More specific questions so come I’m sure. Thanks you.
 

rckendall

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Isn’t Palma iron sights?
I don’t know the whole story behind this, so forgive me. There is now a “sling” class that allows any site/scope and any cartridge. The original Palma was sling, 308 cartridge with maximum 156 gn bullets. Now with the any/any class some are using scopes and the latest and greatest cartridges.

Richard
 

milanuk

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Thanks for all the information thus far. I’ve been on accurateshooter.com and attempted Long-Range.com. Neither contained the nuts and bolts of the competitions I was looking for. Plenty of articles on new gear and past champion rifles. Not much in the way of strategy, proven equipment, or beginner setups.
As stated, I’ll be attending the matches as soon as I locate them.
Try finding your local state NRA affiliate organization. As an example, in Washington state, it's the WA State Rifle & Pistol Association (WSRPA); in Oregon, its the Oregon State Shooting Association (OSSA). Often times they maintain a state event schedule, as they have to sign-off on any state championships as well. They may have a contact person for HP or F-class, who can in turn put you in touch with a match director near you. Alternately, over on Accurateshooter.com there is a thread on 'where to shoot', some where in the Competition sub-forum.

Known gunsmith that can build a rifle to spec.
Lots and lots. Keith Weil is one that comes to mind (KW Precision) or Emil Kovan (Kovan Match Rifles) are two very popular upper tier builders. Alex Wheeler (Wheeler Precision) and Shawn Williams (Northridge Rifles) also do great work.

F Class TR seems to be moving to the Berger 200 plus weight bullets. So 1-9 twist?
It kind of swung from 175s in 24" tactical/varmint rifles, to 155s for a number of years, then 185s for a few, then people dabbled with 215/230s, and seems to have mostly settled in the 200 gn range as a balance of BC vs. safely achievable velocity, along with some other concerns (behavior in head/tail winds, gun handling, etc.). The old theory used to be to run as slow of a twist as would stabilize the bullet enough to keep it from key holing, for best accuracy. Hence the older Palma rifles running 13 tw, and some of the slower twists you see on short-range BR guns (where BC really doesn't matter at all). The more current theory is to spin the bullet fast enough to capitalize on all the potential BC available from a given shape/design, with the minimum stability margin being considerably higher than previously used. I know people who have ran 200 Hybrids and 200.20X from an 11 tw and reported excellent results. I think I'd say the vast majority of people I know of run (at least) a 10 twist for the 20X bullets. A 9 probably wouldn't hurt. The newer Sierra 200MKs (#2231) are quite a bit longer than the Berger 200.20X (1.58x", vs 1.50x") and from what I hear (haven't played with them personally yet) need at least a 9, if not faster, twist to get the best performance. I've seen people that claim the S200MK wouldn't shoot worth a dang with anything slower than an 8 or 8.5, but Tommy Todd (Sierra's ballistician) says they shoot just fine in a 9.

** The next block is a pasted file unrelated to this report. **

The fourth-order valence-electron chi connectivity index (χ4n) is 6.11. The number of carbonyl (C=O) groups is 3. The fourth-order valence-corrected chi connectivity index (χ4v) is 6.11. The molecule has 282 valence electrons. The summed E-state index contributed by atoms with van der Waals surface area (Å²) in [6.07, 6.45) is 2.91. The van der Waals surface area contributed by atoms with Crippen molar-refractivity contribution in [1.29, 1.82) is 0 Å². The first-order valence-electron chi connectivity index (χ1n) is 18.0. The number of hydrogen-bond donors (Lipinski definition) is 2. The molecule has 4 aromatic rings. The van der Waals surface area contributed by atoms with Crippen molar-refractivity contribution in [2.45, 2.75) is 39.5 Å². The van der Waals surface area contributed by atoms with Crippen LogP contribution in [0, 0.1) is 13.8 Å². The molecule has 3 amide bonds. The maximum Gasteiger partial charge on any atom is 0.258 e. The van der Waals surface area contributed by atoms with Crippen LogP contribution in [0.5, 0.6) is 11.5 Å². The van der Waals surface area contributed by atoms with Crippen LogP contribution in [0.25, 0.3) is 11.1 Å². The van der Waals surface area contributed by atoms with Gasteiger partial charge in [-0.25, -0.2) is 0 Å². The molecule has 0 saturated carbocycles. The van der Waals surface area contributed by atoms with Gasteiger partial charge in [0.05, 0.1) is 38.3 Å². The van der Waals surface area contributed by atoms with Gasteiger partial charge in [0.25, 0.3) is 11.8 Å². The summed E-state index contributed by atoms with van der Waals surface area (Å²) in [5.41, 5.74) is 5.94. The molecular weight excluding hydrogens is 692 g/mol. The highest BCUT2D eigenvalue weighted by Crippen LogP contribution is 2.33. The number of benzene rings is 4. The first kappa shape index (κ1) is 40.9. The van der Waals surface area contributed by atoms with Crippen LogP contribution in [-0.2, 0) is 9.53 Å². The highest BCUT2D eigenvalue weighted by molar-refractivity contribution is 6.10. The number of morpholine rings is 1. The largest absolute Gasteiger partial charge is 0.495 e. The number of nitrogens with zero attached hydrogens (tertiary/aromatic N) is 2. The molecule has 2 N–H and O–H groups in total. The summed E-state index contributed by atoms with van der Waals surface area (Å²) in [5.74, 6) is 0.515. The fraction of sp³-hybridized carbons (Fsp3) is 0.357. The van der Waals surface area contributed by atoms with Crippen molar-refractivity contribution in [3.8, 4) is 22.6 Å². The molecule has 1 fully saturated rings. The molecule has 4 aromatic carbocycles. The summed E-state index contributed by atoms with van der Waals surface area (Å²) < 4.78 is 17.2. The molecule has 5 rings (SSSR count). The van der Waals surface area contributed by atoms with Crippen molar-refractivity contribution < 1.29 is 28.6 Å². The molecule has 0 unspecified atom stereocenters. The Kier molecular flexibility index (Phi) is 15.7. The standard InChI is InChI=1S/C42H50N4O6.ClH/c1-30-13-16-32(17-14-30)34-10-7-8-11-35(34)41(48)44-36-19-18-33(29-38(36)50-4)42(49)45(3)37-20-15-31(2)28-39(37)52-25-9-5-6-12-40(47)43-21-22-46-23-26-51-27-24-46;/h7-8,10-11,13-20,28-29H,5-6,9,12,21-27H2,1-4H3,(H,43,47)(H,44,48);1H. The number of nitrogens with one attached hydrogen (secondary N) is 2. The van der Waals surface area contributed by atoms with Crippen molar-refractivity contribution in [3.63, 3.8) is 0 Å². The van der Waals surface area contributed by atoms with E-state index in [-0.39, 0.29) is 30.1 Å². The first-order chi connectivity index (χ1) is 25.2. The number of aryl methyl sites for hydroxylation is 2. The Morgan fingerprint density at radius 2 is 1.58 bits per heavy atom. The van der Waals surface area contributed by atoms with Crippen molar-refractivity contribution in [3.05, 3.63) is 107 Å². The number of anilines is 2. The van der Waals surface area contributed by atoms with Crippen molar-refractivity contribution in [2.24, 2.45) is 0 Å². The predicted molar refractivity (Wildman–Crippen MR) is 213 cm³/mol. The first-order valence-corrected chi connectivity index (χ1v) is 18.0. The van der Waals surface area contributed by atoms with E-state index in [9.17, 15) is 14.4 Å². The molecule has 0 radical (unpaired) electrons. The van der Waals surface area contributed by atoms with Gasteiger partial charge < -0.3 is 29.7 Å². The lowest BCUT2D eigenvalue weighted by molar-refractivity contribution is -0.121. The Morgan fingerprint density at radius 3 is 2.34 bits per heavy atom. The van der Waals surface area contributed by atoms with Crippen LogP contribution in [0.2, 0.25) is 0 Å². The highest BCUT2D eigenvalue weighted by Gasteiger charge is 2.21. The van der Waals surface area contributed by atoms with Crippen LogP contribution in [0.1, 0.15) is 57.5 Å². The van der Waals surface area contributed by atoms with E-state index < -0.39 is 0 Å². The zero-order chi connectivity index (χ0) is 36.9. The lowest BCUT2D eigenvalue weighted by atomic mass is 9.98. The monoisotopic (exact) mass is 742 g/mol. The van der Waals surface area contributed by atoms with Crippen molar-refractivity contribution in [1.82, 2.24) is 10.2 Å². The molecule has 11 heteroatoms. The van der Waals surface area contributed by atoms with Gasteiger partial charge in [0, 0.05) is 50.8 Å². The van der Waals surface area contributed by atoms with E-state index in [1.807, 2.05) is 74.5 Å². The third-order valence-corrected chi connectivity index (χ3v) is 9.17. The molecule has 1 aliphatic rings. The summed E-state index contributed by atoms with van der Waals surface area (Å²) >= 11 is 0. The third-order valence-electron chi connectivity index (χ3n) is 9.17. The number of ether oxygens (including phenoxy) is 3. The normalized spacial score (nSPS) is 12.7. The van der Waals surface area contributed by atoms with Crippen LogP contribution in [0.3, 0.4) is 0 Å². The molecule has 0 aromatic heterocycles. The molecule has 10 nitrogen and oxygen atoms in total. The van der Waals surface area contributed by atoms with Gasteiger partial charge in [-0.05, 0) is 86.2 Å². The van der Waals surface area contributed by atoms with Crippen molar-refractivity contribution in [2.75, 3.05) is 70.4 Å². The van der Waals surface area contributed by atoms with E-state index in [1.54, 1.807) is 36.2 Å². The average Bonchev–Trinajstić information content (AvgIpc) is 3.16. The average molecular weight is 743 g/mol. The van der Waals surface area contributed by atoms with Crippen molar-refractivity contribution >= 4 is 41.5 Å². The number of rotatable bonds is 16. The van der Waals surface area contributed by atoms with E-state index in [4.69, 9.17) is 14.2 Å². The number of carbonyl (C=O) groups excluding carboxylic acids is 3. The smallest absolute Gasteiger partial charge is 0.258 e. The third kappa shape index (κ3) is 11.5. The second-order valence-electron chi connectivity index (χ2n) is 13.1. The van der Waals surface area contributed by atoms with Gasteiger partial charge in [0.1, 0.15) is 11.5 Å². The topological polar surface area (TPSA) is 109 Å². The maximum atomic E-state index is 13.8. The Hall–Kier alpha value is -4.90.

Is the Vortex Golden Eagle holding up well?
Yes, I haven't heard of any major systemic problems, or even minor ones. I think everyone I know of who has one, loves 'em.

SFP, it that really were it’s at for that competition or is it just tradition?
Yes, for both ;)

Given the nature of the target already having hold-off lines built into it, tic marks on the reticle aren't quite as useful as in other sports. Most SFP target scopes have 1/8 moa clicks, which do come in handy for dialing in your hold, both for elevation and windage. The SFP part typically lets you do very, very fine holds once you have things dialed in how you want. It's not uncommon to hold one line (edge of X-ring), two lines (edge of 10 ring), three lines (edge of 9 ring), etc. Then you get into holding 1.5 lines... 1.25 lines... just inside 1 line... especially if you're chasing a condition as it dies off. Tough to do that with 0.1 mil (0.36 moa) clicks, and since FFP mil/mil reticles vary *wildly* in terms of how fine they are in the center area... it's hard to say if you can hold as finely with those reticles. Also, there are relatively few FFP scopes that run in the same sort of magnification range as a NF 12-42 BR, 15-55X Comp, Vortex 15-60x GE, Kahles, March, etc. Granted, between lighting and mirage, you may not be able to run at that high of a power very often, but it sure is nice to be able to when you can. There are some very, very good shooters out there that run their scopes around 25-30x and hold off all the way to the edge of the paper - or beyond. Some days the mirage gets bad enough that all those lines on the target face just turn into a grey blur, and you're better off holding edge of black, or edge of the target frame - some where, any where that there is a defined edge to reference off of. And finally, most FFP scopes are built for either tactical, or LR hunting, where weight is not an object. SFP target scopes... are built specifically for disciplines (F-class & LR-BR) where there are hard limits on the overall weight of the gun - including the scope. Most people find they would rather have that extra weight in the barrel, the bipod, or something other than the scope since we don't tend to bash them around as much.